Scenarios and Strategy
The process of consolidation of the European Union and its enlargement to include new countries, primarily from Eastern Europe, involve significant changes of major impact on corporate strategy.
All of Europe has increasingly become the domestic market for every company in each member country of the European Union. Despite the fact that this phenomenon has been in progress for over a decade and in marked acceleration in recent years, very few companies can boast a homogeneous presence with equal penetration in all countries of the EU. Linguistic and cultural barriers, as well as the heritage of the past, make widespread penetration difficult.
Despite this, there are many competitor firms that have lost no time and are already active in improving their positions in this market. Taking a wait-and-see attitude could mean risking finding that everything has already been settled—losing the game before ever getting started.
Acquiring or improving one's position in Europe often means a complete re-thinking of strategy and, above all, organization. The transition from an organization centered in Italy to one capable of being European often requires significant change in people, structures and procedures.
The opening of geographical and economic barriers has a highly differentiated cultural impact and the extension or wide-spread presence of an organization throughout Europe remains a very complex question. In fact, the equilibrium between level of homogeneity (the result of cross-European economic regulations) and the degree of differentiation of organizational structures (in response to the actual situations in the various countries) is a delicate one. Simply expanding the sales network is not always sufficient. Sometimes the opening of new manufacturing facilities or acquisitions or mergers with other European competitors also need to be considered. The strategic impact on the organization of these actions is unquestionably high. One consequence is that often major changes in the corporate approach are required. In particular, the ability to give European employees the sensation that they can work in an environment free of cultural discrimination. In other words, be able to motivate human resources belonging to different cultures, breaking through those cultural stereotypes that create barriers in everyday behavior.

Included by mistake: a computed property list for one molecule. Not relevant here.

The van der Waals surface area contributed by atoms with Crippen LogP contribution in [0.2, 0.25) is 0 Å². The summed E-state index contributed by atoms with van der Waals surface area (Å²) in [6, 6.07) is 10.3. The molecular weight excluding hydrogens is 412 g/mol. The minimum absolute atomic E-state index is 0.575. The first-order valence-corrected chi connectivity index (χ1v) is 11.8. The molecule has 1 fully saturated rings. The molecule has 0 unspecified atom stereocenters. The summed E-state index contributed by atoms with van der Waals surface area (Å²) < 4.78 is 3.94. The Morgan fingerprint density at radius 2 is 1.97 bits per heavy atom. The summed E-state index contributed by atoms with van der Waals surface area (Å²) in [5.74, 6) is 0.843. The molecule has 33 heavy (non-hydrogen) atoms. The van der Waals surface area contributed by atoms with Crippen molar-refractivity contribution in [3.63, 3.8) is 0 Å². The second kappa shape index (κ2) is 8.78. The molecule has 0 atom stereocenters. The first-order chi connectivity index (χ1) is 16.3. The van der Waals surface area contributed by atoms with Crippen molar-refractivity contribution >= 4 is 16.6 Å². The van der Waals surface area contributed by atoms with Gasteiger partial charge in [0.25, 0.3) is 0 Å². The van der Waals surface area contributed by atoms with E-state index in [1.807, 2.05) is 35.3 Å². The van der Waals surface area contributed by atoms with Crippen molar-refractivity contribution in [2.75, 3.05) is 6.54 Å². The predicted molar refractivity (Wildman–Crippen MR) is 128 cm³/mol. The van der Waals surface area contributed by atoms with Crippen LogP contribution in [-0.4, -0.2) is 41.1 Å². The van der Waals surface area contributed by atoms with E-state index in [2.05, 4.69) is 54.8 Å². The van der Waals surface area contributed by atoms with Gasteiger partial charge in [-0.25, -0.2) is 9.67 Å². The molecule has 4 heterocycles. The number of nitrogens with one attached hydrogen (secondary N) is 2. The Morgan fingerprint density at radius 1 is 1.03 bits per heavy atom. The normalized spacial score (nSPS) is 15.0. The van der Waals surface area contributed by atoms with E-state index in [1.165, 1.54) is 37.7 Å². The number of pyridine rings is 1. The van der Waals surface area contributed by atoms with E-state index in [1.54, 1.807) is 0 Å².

Often, therefore, consolidation of a presence in Europe (whether through acquisition or internal expansion) requires a major strategic and organizational redesign. Added to the complexity caused by the widespread presence of European competitors are the major changes in progress overall: even greater globalization with the arrival of new competitors from outside Europe, the affirmation of the net-economy and rapid changes in all sectors caused by the acceleration of scientific and technical discoveries.
All these factors could require a company to completely rethink its strategic and organizational foundations, a top-to-bottom reconfiguration of the business.
The European House-Ambrosetti services in Europe
Its presence in Europe is centered on its offices in London, Madrid and Milan. The presence of strategic partners in Helsinki, Moscow and Istanbul ensures that Ambrosetti is able to take on complex pan-European questions.
In this geographical area, Ambrosetti is focused especially on:
- Conducting intelligence studies to discern emerging trends in European markets and sectors of interest, interacting primarily with opinion leaders and key players in the various European markets.
- Identifying and selecting strategic objectives for acquisitions, including performing strategic audits, when necessary.
- Assisting companies in post-acquisition management.
- Assisting companies in restructuring their organizations in various European countries:
- reorganization of branch offices in other countries
- reorganization of cross-European sales networks
- Assisting client firms in improving trans-cultural relations to create a team sense across cultural boundaries (cross-cultural management).